The four most powerful women in Washington are at the top of their political game. . . . What could possibly go wrong?
Charlotte Kramer, America’s first female president, is beginning her second term and is determined to make her mark on history though events do seem to be conspiring against her. Melanie Kingston, her best friend, just signed on as secretary of defense. Will their relationship survive? Dale Smith is the senior communications advisor to the vice president and knows a secret that could not only ruin her own career, but put the credibility of the White House on the line. Tara Meyers is the most popular vice president in recent history, but does her public image match her private life?
When a classified terror threat is made public, all the weaknesses of this presidency are laid bare—and with the country’s safety at stake, someone in the White House isn’t taking any chances.
From the bestselling author of Eighteen Acres comes a novel with a true insider’s look at the lives of Washington’s political elite. It’s Classified reveals the intrigue and drama that go on behind the closed doors of the White House and opens up a world few have access to.
Amazon Exclusive: Dana Perino Reviews It's Classified
Dana Perino served as White House Press Secretary for President George W. Bush and is a Fox News Contributer and regular co-host on The Five.
Last year I got eaten alive while reading Nicolle Wallace's debut novel, Eighteen Acres, in 100-degree heat on my so-called screened in porch. I kept thinking I should go inside, but I couldn't put the book down. Eighteen Acres was a terrific read, and the characters and story lines were so memorable that I kept thinking about them all year. I was particularly haunted by the young reporter-turned political operative who chose to move back to Washington, D.C. instead of staying with the love of her life in California--I wanted to pick up the phone to counsel her to stay on the west coast where she would be loved and never have a bad hair day.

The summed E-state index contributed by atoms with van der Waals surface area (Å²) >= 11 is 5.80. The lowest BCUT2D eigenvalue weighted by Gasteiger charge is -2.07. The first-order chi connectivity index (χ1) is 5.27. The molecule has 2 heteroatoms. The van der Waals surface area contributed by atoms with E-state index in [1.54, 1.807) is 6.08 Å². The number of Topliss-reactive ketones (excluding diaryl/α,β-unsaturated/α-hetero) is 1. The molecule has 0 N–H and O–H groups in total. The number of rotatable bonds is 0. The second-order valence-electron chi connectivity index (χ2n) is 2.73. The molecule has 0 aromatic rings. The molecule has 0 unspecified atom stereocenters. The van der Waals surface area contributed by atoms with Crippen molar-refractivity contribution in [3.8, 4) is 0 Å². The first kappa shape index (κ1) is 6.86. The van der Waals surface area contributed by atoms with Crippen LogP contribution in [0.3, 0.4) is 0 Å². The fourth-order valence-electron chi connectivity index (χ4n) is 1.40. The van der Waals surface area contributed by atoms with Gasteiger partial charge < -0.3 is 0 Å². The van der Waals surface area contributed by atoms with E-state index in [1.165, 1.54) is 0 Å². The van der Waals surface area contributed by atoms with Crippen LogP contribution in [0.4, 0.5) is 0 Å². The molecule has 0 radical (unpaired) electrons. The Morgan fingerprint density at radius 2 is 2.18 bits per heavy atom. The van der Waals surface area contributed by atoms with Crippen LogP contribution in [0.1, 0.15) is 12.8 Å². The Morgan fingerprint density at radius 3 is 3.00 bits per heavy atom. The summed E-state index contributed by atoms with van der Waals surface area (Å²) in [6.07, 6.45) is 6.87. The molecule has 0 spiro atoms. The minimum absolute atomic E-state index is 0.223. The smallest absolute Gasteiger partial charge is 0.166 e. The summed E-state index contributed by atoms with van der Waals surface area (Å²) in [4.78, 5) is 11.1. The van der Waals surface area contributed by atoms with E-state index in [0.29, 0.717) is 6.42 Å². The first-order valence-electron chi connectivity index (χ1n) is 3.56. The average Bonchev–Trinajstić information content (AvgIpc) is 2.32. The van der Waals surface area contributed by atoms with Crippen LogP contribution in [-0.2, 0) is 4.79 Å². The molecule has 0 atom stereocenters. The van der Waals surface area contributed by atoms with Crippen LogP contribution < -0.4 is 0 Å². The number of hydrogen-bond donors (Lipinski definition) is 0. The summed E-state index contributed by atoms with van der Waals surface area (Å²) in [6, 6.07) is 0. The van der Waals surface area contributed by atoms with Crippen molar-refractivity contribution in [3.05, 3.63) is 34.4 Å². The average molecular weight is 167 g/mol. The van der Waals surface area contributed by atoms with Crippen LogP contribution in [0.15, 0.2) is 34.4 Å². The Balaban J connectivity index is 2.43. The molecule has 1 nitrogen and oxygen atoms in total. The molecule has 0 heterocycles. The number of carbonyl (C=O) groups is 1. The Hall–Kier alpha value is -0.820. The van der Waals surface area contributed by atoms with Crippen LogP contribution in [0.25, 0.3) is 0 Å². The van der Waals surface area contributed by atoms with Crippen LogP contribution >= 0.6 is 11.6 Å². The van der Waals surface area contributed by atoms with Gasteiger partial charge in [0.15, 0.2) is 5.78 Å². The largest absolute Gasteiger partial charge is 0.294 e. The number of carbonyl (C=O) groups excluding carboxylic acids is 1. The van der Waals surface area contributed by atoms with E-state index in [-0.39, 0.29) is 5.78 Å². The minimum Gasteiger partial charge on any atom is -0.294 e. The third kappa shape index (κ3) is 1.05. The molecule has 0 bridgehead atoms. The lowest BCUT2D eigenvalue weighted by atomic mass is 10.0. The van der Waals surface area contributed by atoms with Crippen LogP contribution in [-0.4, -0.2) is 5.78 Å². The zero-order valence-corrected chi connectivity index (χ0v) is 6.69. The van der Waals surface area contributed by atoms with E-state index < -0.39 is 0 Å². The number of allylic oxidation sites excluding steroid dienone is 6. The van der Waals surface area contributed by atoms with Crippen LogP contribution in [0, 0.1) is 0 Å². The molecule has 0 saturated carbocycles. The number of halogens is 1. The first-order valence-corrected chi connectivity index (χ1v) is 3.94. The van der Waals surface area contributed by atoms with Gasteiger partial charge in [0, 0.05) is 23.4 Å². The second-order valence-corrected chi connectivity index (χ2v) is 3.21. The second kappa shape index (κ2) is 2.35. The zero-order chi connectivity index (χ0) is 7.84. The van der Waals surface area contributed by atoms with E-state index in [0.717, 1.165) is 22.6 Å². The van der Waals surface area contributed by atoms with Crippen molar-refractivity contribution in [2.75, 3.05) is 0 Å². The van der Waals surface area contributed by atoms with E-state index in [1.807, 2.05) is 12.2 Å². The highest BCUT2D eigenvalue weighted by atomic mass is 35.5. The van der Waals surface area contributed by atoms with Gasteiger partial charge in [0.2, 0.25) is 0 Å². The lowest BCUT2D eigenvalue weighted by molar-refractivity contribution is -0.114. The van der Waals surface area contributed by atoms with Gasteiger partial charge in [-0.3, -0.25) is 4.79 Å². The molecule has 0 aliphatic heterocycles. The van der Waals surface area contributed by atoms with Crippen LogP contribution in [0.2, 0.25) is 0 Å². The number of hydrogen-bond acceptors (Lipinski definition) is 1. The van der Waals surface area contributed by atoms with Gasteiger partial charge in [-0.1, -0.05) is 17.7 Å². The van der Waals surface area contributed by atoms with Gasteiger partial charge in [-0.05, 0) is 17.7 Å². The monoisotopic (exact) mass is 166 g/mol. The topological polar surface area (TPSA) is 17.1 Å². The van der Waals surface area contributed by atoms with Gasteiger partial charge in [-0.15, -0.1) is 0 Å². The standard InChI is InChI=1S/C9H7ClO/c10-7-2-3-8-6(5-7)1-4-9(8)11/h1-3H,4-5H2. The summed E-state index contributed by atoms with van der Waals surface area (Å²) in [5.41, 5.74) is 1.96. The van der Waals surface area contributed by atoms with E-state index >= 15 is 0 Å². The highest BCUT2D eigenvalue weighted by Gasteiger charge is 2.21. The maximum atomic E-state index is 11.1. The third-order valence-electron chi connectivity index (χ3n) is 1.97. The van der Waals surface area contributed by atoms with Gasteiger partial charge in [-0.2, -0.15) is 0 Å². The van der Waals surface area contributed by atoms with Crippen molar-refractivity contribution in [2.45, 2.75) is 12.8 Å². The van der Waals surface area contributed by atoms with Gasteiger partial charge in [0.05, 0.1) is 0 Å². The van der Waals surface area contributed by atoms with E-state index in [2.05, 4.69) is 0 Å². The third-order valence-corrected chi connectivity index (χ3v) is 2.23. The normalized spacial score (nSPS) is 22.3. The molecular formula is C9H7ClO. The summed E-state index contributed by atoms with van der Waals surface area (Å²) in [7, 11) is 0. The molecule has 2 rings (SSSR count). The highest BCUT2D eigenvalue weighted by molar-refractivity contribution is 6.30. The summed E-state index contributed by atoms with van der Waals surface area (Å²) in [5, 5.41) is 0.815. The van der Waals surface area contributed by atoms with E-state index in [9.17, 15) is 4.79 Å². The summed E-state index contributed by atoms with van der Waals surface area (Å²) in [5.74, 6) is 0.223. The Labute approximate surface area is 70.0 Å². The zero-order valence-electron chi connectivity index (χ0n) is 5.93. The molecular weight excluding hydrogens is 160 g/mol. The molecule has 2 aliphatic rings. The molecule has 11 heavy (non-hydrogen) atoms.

This year I was a bit smarter, and instead of reading the sequel, It's Classified, outside, I stayed up late into the wee hours of the morning to finish it. Nicolle is a remarkably talented writer, and in her books about the first woman to serve as the President of the United States, she peels back the curtain of what it's really like to work inside the White House. While some people might think the stories could never happen, the details she provides--such as the back and forth with the White House press corps, dreading picking up the phone when you know it's an investigative reporter with what they think is a scoop, and even what's best to order from the White House Mess--give her books a leg up on anything I've read before in this genre.
Nicolle's characters in It's Classified reveal deeper complexities and more vulnerabilities of what it's like to be human but to have to deal with the immense pressure and scrutiny of serving in a modern White House. The staff in the book want to serve their country and to do well by their president--and that means grueling hours, grey policy areas, and, unfortunately for these characters, having to watch their backs. I was taken with their professionalism that had to take a front seat to their private lives--when you're working at the White House, it's not easy to carry on a long distance relationships, keep up with fitness and fashion, and to prevent premature wrinkles!
If you're looking for a book that is informative and entertaining, start with Eighteen Acres and carry straight on to It's Classified.
For full disclosure, Nicolle is a dear friend of mine, being one of the colleagues at the White House whose door I could close to have a good old-fashioned rant and cry without any judgment. But I don't write this because she is my friend. I know a great book when I read it, and her books are excellent. I can't wait until next year to find out what happens! --Dana Perino
“It moves along smartly and suspensefully, with insightful glimpses of White House life… It’s a gloriously cynical climax to an entertaining tale, and by itself could justify another book about Charlotte Kramer’s troubled White House. Wallace’s first two novels have been impressive." --The Washington Post
“This novel reads like a lighthearted novel for people interested in politics, but it's also a pretty big indictment of how the political process works." --Time.com